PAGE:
President Bush's speech at the Republican National Convention has created quite a buzz inside the Beltway and around the country - not just because of his strength in the war on terrorism or his critique of the opposition, but because of his vision of an ownership society worthy of the American people. The president's vision is perhaps the boldest domestic policy vision since FDR's "New Deal" or LBJ's "Great Society," but unlike FDR and LBJ, Bush's vision is consistent with individual liberty, free markets and entrepreneurial capitalism.
Three components of the ownership society, as articulated by the president, are Social Security reform, tax reform and Opportunity Zones. House Speaker Dennis Hastert has been an early, forceful and powerful spokesman for tax reform. Some cynically have suggested that Hastert only became serious about tax reform to put Social Security reform "on ice" during an election year, but the cynics have it backward. The speaker realizes, as Bush does, that tax reform and Social Security reform are not mutually exclusive but mutually reinforcing policy initiatives.
Politically speaking, it would be virtually impossible to move fundamental tax reform and Social Security reform concurrently. Because this is almost certainly true, the first 100 days of a new administration must be devoted to Social Security reform. As even columnist Robert Samuelson recognized in a recent opinion piece, "These (entitlement reforms) are hard issues. But they are harder today because we didn't face them yesterday, and they will be harder tomorrow because we are not facing them today."
For Social Security reform, time is of the essence, and the issue is ripe. Besides, we have already had a Social Security Commission. Serious Social Security reform proposals consistent with the president's principles are already pending in Congress and with presidential leadership reform legislation could pass in the first 100 days.
Tax reform, like Social Security reform, has been extensively debated. We also had a bipartisan commission, which I chaired in 1996. However, unlike Social Security, for fundamental tax reform to pass much political work is needed to bring powerful special interests together working toward a common goal - increased economic growth - without devolving into a food fight over specific provisions of the code. It is simply not feasible to get this done immediately following the election. More realistically, tax reform would come two years after Social Security reform.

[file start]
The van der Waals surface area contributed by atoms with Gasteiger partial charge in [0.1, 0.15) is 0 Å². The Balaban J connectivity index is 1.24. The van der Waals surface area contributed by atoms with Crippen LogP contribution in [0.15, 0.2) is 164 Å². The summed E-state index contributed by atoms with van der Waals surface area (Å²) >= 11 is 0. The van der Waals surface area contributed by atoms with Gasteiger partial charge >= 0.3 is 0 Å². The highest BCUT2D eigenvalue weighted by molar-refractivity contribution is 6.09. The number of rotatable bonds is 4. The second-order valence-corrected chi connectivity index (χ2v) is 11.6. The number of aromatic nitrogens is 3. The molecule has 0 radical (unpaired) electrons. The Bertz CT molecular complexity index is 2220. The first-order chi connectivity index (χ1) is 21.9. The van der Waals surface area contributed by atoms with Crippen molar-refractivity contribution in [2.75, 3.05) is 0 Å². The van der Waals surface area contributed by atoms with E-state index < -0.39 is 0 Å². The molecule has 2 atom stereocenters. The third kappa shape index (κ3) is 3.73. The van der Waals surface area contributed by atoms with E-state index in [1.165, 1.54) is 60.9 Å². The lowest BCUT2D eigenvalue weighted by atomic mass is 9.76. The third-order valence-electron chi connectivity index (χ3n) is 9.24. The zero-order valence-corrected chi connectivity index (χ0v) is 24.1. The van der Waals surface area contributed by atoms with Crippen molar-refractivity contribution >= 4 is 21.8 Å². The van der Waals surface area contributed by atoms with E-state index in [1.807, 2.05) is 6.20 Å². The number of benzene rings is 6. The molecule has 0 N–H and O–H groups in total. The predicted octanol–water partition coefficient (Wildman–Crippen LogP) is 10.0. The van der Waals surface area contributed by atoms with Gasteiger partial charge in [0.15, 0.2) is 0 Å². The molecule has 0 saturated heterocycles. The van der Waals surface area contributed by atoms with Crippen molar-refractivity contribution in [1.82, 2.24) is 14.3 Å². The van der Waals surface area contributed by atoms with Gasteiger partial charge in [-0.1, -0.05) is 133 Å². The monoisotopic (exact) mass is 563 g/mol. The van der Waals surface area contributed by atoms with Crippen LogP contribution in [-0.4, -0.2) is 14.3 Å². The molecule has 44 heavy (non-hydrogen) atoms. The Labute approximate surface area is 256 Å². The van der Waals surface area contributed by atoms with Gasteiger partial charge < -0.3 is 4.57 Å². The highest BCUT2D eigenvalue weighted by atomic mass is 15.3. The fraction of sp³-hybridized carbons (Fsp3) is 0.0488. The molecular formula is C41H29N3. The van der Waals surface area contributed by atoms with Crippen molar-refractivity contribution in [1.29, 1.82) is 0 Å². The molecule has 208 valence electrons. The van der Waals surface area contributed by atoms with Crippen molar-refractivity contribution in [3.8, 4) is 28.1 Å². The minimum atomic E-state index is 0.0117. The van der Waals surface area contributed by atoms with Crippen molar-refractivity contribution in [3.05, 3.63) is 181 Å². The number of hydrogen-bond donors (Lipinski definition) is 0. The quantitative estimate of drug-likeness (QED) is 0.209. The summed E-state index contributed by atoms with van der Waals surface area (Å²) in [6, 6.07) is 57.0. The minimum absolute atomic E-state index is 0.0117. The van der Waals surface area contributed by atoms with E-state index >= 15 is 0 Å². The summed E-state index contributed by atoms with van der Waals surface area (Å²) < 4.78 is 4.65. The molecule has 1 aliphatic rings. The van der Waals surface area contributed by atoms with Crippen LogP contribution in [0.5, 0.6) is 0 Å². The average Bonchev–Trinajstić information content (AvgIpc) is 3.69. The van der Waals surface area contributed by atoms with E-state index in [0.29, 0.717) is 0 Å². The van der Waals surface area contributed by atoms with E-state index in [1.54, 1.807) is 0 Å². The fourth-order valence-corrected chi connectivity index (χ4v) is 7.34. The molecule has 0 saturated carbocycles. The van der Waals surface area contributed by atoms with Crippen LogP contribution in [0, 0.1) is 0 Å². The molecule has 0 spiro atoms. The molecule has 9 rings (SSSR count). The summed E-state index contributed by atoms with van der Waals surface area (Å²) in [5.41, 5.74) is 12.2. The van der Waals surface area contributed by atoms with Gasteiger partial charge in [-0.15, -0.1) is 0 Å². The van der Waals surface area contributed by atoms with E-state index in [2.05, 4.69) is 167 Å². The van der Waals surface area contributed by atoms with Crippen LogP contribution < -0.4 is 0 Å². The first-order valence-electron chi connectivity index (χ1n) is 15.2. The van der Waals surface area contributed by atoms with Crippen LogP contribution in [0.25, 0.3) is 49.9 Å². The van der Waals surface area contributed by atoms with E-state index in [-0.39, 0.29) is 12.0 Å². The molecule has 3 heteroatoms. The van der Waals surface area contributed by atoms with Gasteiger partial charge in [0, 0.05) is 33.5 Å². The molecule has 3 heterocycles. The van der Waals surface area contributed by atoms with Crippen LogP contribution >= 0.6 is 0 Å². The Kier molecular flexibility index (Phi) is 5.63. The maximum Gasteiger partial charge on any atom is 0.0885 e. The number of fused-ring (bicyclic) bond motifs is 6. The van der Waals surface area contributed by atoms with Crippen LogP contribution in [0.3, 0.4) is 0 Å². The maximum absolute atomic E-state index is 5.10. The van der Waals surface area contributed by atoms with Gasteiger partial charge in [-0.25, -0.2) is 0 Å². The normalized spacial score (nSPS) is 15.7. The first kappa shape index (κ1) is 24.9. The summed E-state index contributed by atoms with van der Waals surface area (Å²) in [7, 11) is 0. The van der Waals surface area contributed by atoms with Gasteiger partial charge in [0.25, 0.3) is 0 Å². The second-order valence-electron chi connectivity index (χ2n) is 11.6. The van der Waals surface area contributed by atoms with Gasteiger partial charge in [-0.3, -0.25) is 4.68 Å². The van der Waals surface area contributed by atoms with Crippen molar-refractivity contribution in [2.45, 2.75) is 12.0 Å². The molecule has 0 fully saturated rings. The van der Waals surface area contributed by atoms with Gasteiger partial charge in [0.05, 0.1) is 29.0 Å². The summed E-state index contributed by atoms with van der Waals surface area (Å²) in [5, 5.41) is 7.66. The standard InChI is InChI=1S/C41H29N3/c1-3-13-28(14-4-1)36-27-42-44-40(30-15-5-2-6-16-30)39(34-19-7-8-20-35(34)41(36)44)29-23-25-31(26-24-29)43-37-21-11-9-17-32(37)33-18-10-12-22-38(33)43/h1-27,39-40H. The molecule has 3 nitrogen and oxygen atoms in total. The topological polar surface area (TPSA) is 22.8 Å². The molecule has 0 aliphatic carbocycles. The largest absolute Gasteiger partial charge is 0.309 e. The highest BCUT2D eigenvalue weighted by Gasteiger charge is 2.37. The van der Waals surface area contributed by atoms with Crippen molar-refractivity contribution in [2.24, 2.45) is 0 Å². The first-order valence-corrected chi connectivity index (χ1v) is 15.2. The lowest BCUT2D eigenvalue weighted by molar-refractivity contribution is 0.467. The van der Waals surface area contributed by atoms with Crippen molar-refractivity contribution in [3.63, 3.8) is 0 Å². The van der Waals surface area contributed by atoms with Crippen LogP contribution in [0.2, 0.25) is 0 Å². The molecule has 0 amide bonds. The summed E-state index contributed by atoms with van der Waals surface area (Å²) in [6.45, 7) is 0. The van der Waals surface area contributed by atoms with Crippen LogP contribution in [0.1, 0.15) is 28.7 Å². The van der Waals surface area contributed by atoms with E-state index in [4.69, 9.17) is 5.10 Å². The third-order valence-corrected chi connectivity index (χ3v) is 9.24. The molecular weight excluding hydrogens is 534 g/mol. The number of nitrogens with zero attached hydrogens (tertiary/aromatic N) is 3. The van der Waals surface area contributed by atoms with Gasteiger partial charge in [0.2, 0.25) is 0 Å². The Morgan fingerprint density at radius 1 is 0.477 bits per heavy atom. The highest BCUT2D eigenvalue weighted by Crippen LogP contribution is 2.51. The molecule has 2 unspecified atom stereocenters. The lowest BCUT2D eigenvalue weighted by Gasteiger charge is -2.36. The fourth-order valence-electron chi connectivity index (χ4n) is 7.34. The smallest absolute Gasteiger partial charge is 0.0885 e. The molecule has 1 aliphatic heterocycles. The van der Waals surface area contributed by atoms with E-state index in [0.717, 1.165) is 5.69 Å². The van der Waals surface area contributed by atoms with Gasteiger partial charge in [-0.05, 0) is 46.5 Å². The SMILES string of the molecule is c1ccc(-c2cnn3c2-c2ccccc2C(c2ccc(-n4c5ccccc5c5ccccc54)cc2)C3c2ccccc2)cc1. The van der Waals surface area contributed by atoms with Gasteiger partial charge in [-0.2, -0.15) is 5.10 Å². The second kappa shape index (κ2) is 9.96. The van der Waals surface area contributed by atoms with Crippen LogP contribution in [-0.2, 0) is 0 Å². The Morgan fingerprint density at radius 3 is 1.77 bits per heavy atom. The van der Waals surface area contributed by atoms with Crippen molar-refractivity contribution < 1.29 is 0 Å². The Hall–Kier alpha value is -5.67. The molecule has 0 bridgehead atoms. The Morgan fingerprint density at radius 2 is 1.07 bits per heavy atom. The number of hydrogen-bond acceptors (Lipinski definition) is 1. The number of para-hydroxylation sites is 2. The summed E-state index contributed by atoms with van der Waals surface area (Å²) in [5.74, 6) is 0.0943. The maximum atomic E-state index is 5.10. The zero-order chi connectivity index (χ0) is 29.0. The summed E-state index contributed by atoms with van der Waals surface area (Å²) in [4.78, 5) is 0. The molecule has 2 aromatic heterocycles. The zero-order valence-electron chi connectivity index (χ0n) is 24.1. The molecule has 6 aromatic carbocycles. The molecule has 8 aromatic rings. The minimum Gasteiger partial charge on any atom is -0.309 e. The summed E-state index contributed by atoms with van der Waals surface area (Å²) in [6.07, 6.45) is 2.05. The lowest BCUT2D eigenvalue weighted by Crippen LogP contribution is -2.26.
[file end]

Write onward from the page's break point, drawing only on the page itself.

This does not mean tax reform cannot or should not happen; indeed, it must happen. That is why it's imperative for the president, the speaker and members of Congress to start work now so tax reform does happen in the next few years. In the interim there is still much we can do. In fact, one of the major policy proposals introduced during the president's speech that has not received as much attention is the president's proposal to create Opportunity Zones.
During his speech, Bush observed, "In this time of change, opportunity in some communities is more distant than in others. To stand with workers in poor communities and those that have lost manufacturing, textiles and other jobs, we will create American opportunity zones. In these areas, we'll provide tax relief and other incentives to attract new business and improve housing and job training to bring hope and work throughout all of America."
The Bush-Cheney campaign Web site elaborates on this concept: "In exchange for reducing local barriers to growth and investment, these Opportunity Zones would receive tax benefits to encourage businesses to locate, invest and hire new workers in the community."
The one area where I disagree with the president's idea of opportunity zones is the issue of tax credits. We do not need more tax credits; we need more fundamental incentives that will encourage work, saving and investment on a larger scale, including zero capital gains, low marginal corporate and individual income tax rates and full "expensing" for investments in business plants, equipment, machinery and technology. Here, as with Social Security reform, much of the legwork has already been done.
Two rising stars in the Congress, Rep. Paul Ryan, R-Wis., and Sen. Sam Brownback, R-Kan., have recently introduced "National Enterprise Zones" legislation. These zones would not only be available to urban centers, but to underdeveloped rural areas as well as areas adversely affected by trade and the U.S. territories. They include many of the incentives the president promoted during his speech - they would encourage people and businesses to live, save, invest and hire within the community.
Here's how it would work: Individuals who reside in those zones would be able to opt into a reformed tax code where they would pay a flat 17 percent tax rate, where all saving would receive IRA tax treatment, and they would pay zero capital gains on property acquired and sold while residents of the zone. Similarly, businesses operating within the zones would be able to opt into a reformed corporate tax code and receive a flat 17 percent tax rate, they would get to deduct the full cost of machinery and equipment placed in the zone and they would get to deduct inventories held in the zone when acquired.
National Enterprise Zones of Choice are really a part of the broader Opportunity Zones the president introduced during his speech. These zones would give depressed urban and rural areas an economic jump-start and serve as observable demonstration projects for fundamental tax reform nationwide.
Bush is embarking on an ambitious and exciting economic agenda. If he wins this November and implements these three important proposals, he will have forged a legacy worthy of our greatest presidents.